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New Jerusalem: Film Review

New Jerusalem Film Still - H 2012

The Bottom Line

Affecting two-hander deals credibly with the evangelistic impulse.

Opens

Friday, Nov. 30 (Factory 25)

Cast

Colm O'Leary, Will Oldham, Walter Scott, Roxanne Ferris, Thomas Bowles

Director-director of photography-editor

R. Alverson

Rick Alverson and Colm O'Leary's second release this month deals with Christian evangelism.

A rare film dealing with Christian evangelism in a realistic way that neither mocks nor proselytizes, New Jerusalem quietly observes as a man tries to comfort his troubled best friend by bringing him to Jesus. The second collaboration between director R. (Rick) Alverson and screenwriter Colm O'Leary (their third, The Comedy, beat this one into New York theaters two weeks ago), the intimate film would have arthouse potential even without cult-beloved Will Oldham as costar.

Set in Richmond, Virginia, it finds Sean (O'Leary), an Irish immigrant who worked for the U.S. National Guard in Afghanistan before moving here and finding work in a tire shop. Coworker Ike (Oldham) has become his closest friend, spending downtime between greasy chores engaged in vaguely but not provocatively political conversations. Shortly after one of these, Sean has a kind of quiet panic attack, isolating himself and grappling with something that's never quite explained.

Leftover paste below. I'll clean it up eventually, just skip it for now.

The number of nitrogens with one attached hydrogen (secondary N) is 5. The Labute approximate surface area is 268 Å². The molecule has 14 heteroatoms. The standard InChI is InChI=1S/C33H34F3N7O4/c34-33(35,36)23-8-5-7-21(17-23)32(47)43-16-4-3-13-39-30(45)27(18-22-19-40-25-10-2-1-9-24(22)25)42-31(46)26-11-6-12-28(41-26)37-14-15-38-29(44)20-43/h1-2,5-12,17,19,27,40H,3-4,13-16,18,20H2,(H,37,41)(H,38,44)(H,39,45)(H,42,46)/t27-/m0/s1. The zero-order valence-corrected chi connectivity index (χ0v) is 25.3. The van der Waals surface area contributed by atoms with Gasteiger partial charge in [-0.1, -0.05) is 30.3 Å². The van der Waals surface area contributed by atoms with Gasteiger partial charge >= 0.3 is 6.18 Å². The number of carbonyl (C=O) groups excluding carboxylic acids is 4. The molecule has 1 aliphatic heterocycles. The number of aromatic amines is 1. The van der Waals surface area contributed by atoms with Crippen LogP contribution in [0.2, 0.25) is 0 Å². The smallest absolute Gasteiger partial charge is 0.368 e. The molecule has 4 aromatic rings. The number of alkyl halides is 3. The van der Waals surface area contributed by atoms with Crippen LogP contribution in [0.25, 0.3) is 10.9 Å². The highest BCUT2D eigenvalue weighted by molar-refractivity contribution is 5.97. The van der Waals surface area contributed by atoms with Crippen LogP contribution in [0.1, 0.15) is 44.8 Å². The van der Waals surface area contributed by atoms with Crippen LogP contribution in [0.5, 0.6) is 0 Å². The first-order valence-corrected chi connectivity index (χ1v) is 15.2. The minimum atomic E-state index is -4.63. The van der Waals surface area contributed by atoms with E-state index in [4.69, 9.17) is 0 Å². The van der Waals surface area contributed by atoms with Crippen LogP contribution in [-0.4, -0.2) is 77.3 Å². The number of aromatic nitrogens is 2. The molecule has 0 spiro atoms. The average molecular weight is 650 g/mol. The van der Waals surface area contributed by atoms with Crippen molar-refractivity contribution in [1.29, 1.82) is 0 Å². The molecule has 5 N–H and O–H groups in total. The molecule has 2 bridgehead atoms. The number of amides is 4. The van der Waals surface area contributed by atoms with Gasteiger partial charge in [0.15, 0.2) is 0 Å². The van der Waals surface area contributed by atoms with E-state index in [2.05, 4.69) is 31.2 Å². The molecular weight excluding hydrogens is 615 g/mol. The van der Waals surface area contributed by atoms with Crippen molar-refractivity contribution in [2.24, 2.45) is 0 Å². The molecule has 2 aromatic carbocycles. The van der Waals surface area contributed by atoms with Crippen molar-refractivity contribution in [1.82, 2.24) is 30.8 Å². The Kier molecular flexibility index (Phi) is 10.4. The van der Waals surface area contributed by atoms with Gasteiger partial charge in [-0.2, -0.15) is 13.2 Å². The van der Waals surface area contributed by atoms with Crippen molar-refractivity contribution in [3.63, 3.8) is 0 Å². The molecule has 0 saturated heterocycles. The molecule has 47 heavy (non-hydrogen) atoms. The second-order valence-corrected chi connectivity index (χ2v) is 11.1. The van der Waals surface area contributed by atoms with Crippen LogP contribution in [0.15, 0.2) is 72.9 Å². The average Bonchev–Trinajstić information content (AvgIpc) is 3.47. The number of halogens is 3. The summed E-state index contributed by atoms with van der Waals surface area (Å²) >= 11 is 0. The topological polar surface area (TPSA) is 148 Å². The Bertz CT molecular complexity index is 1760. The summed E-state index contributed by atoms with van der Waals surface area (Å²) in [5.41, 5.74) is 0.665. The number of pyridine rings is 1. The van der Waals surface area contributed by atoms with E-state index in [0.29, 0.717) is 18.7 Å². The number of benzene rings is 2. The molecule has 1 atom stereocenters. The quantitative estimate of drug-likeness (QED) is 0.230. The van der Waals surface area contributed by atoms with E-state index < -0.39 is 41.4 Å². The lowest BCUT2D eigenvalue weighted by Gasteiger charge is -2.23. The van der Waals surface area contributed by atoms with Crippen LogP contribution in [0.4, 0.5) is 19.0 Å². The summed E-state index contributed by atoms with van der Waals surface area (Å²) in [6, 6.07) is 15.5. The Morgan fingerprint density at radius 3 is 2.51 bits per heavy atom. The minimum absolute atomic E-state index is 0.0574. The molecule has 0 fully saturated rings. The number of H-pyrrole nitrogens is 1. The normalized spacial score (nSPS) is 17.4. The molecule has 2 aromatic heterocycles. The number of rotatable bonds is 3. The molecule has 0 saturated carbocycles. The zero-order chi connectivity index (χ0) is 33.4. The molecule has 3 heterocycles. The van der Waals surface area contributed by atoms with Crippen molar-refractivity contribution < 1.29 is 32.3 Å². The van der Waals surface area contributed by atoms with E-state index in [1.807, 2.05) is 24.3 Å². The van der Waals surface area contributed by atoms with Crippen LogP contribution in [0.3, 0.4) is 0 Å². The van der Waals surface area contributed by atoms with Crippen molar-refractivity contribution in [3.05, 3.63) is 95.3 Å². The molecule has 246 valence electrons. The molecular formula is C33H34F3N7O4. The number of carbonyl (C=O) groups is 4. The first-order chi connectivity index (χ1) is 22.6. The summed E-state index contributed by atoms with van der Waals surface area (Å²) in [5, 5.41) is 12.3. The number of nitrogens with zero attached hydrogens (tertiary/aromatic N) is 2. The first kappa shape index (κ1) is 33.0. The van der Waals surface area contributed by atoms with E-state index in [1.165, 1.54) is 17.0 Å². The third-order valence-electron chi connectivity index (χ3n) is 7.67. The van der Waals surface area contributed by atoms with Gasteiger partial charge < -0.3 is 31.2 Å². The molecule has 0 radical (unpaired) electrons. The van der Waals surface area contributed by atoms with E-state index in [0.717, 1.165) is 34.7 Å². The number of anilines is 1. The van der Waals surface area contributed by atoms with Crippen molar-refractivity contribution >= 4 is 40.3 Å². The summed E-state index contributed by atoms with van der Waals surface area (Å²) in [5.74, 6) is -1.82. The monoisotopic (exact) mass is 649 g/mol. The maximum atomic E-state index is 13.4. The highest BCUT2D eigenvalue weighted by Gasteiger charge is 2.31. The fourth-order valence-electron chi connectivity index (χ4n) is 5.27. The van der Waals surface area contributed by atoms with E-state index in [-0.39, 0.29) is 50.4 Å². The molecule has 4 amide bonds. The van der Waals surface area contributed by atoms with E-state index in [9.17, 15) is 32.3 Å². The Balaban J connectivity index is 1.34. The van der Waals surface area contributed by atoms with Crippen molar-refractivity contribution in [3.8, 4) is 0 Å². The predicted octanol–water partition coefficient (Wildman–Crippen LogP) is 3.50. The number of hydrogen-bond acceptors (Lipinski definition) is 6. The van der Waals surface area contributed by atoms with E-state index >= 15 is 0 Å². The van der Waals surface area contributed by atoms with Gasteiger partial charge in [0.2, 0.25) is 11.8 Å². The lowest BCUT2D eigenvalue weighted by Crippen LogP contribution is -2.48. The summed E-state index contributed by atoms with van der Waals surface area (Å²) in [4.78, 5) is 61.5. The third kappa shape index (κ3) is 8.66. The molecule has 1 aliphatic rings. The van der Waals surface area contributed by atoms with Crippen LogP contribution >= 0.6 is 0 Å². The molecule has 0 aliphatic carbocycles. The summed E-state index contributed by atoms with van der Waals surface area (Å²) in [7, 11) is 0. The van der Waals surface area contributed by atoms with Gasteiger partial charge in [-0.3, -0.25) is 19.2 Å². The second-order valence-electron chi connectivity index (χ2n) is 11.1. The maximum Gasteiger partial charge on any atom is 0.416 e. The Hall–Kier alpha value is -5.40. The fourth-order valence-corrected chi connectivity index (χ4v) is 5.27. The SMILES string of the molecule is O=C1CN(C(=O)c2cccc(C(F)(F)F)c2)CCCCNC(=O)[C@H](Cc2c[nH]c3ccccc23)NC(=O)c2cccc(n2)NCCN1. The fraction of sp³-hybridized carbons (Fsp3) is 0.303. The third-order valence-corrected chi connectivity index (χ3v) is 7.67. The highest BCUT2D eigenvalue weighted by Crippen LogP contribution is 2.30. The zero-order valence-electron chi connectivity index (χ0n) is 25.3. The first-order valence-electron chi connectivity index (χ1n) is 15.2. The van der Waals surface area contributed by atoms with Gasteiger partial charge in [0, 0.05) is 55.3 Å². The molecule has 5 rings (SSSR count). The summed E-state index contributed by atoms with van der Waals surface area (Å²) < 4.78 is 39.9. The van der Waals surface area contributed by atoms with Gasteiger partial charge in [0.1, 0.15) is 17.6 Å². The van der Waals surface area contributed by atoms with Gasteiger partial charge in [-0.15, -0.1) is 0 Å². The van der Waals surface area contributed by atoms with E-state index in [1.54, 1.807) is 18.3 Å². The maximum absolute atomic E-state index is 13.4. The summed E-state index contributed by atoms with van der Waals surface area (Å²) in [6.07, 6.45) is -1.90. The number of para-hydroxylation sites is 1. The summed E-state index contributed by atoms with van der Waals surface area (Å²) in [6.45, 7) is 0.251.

Ike, a believer who prays silently before meals and doesn't make a secret of his faith, is convinced that religion is Sean's sole path to peace. Oldham easily finds the balance between his character's sincere empathy for a suffering man and his stubborn, but never self-righteous, belief that his answer is the right one; it's a blend seen much less often onscreen than in the real world. O'Leary makes Sean an uncommon conversion target, as well: Though clearly skeptical, he neither rebuffs nor embraces Ike's positions.

Some of Ike's gestures would scare others away -- he makes a homemade audiobook of the Gospel of John for his friend -- but they're never played for comic effect. When, after attending a religious service together, he evokes the gospels by washing Sean's feet, the dynamic between the two actors is so finely balanced it's impossible to accuse the film of siding with one character over the other.

Production Company: The Made Bed Productions
Cast: Colm O'Leary, Will Oldham, Walter Scott, Roxanne Ferris, Thomas Bowles
Director-Director of photography-Editor: R. Alverson
Screenwriter: R. Alverson, Colm O'Leary
Producers: R. Alverson, Courtney Bowles
Executive producers: Chris Swanson, Darius Van Arman, Jonathan Cargill, Ben Swanson
Music: Champ Bennett, Robert Donne
No rating, 92 minutes